Problems in training, recruitment and retention has aggravated the significant shortage of nursing staff leading to below-standard care for neonatal babies, it has emerged.
A National Audit Office report, Caring for Vulnerable Babies, published yesterday, found that more than three-quarters of intensive care neonatal units in England are operating with dangerously low levels of nursing staff.
Not one of the UK nations met the Department of Health’s recommended BAPM guidelines, which recommend that for intensive care units, the nurse-to-baby ratio should be 1:1, increasing to 1:2 for high dependency care
The review – the first of its kind since the Department of Health reorganised neonatal services into 23 regional networks in 2003 – found 76% of units did not meet the standard for intensive care, and just half met the standard for high dependency care.
The study blames a deficiency in effective training as a major cause for staffing problems.
“Twenty out of 23 networks [across England] noted that there was a large shortfall of trained staff in their areas, either against the BAPM 2001 standards or against their funded posts. In this context, several networks also noted the difficulties in getting access to allied health professionals such as dieticians and physiotherapists and others made reference to the difficulties in releasing staff for additional training.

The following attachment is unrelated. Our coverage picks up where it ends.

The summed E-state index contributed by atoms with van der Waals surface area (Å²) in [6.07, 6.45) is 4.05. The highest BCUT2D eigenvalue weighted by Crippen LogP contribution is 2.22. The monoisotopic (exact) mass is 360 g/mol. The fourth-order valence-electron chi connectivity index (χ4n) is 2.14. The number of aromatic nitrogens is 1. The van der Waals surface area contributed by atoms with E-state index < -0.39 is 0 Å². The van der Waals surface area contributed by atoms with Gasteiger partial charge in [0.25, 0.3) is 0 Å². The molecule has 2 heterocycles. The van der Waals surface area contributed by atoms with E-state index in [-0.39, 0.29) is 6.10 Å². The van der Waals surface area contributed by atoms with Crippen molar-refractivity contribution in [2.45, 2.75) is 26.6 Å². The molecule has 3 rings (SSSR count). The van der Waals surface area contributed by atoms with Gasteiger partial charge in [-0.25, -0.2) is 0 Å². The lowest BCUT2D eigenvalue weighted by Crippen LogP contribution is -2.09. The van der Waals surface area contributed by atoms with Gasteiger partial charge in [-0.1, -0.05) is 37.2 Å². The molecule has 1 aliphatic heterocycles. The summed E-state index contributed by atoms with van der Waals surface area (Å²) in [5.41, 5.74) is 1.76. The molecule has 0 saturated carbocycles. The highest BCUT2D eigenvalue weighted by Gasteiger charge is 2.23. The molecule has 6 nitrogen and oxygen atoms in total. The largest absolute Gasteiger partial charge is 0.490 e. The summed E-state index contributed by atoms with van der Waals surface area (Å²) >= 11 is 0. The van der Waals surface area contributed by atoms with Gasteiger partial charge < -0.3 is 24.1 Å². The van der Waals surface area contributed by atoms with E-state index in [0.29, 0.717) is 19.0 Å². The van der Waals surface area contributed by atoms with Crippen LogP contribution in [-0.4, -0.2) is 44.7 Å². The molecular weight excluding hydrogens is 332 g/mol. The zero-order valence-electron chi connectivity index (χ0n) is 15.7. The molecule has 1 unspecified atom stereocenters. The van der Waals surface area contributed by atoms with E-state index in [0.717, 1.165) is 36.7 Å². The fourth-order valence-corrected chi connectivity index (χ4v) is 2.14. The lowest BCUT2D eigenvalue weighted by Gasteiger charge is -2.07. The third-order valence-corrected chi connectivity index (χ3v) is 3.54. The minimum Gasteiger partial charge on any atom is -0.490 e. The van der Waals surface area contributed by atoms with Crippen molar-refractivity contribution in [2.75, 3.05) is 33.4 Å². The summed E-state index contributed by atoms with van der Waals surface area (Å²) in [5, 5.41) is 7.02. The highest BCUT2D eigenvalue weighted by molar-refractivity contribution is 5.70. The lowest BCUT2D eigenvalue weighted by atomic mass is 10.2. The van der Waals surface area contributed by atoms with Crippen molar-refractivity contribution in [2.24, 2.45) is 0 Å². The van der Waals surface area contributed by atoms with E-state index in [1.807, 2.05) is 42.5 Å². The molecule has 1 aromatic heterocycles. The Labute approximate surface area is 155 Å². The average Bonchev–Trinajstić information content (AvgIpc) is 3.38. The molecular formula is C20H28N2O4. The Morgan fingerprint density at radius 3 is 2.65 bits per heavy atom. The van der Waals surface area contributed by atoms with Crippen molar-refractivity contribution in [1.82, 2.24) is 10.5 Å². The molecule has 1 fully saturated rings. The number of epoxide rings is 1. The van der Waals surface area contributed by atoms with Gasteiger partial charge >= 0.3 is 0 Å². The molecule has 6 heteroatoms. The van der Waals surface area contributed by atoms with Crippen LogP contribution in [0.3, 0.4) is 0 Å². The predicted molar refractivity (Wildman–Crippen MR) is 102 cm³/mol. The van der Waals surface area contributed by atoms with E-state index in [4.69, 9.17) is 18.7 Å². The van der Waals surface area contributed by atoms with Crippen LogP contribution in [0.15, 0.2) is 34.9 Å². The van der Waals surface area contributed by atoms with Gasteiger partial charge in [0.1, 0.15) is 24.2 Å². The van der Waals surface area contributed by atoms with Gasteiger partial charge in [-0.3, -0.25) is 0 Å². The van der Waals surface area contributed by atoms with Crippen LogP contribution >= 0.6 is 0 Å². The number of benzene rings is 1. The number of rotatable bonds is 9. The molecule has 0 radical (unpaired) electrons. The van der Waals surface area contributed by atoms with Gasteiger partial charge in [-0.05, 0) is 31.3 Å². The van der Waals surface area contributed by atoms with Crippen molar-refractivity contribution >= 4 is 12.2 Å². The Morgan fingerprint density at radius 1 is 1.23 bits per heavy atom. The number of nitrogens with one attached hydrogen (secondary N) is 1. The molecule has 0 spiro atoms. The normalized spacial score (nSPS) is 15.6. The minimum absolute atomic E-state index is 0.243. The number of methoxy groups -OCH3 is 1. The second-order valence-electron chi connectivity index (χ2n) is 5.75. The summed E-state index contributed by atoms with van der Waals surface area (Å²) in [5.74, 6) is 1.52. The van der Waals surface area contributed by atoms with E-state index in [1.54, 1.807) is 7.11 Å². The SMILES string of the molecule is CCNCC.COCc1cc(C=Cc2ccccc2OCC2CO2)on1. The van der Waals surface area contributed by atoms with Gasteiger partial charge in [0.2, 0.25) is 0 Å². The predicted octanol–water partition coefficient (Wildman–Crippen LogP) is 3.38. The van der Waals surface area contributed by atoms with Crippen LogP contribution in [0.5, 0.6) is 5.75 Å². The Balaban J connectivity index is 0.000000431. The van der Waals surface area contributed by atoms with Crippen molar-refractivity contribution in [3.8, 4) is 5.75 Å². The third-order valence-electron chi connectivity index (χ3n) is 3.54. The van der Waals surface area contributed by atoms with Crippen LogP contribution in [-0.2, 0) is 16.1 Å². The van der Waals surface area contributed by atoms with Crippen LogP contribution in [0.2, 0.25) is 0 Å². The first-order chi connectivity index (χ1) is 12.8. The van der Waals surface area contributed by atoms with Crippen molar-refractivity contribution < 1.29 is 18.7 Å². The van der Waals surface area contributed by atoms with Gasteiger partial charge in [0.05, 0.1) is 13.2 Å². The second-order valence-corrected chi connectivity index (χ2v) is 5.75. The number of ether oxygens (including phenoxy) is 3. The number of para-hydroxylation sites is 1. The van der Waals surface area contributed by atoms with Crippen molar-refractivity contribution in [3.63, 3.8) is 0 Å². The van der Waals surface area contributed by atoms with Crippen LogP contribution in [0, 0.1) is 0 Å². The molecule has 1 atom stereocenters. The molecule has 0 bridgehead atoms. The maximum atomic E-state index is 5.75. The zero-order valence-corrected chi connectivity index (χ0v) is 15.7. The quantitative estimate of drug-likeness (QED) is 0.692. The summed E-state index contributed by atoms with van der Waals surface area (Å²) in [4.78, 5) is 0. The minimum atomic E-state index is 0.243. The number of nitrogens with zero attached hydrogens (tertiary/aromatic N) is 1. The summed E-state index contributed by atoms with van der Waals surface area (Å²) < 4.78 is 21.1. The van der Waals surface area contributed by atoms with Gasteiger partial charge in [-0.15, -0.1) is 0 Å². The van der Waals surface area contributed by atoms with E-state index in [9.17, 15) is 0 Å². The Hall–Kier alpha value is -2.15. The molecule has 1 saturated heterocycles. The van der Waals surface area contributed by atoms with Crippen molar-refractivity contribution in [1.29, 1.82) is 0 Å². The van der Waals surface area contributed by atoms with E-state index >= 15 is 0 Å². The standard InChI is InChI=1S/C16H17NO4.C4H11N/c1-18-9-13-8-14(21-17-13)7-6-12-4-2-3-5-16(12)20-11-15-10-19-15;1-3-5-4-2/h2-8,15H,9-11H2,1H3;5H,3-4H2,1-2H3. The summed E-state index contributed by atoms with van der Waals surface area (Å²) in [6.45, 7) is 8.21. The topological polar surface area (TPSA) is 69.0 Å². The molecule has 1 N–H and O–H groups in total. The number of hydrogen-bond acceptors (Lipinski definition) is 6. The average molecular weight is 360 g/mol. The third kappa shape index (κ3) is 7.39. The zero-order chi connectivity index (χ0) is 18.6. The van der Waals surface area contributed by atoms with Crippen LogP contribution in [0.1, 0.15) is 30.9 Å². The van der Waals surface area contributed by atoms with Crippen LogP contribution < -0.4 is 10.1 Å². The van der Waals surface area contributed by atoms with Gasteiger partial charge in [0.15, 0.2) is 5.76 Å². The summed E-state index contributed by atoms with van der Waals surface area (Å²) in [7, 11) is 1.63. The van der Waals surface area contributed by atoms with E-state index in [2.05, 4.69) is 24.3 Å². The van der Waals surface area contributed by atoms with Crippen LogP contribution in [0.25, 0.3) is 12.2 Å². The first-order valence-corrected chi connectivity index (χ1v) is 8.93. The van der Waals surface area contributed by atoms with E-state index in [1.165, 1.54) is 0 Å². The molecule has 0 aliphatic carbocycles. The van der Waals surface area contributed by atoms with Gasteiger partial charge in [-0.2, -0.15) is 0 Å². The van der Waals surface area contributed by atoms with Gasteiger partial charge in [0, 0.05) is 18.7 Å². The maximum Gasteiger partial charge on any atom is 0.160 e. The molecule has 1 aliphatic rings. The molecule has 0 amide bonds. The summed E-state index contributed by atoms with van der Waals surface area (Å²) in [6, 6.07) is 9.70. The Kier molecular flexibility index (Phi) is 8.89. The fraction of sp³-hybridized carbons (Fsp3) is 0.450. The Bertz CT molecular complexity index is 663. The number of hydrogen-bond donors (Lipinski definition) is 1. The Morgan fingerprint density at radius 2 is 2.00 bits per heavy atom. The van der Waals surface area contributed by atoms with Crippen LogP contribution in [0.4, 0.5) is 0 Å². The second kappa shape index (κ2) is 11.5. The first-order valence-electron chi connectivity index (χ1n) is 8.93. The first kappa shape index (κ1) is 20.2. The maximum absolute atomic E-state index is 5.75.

“Deficiencies in the provision of specialist training, particularly for nurses, are compounding the overall problem of understaffing,” it said.
Budget constraints and a decline in qualified staff were also blamed: the proportion of nursing staff that were qualified in speciality declined from 64% to 61% between 2005 and 2006.
Edward Leigh MP, chairman of the Public Accounts Committee was shocked by the findings. He said: “There are still too many organisational difficulties and resource shortages that they have to overcome and which can and do compromise care.
It is shocking to hear that the safety of ill and defenceless babies is being compromised by a significant shortage of nursing staff.”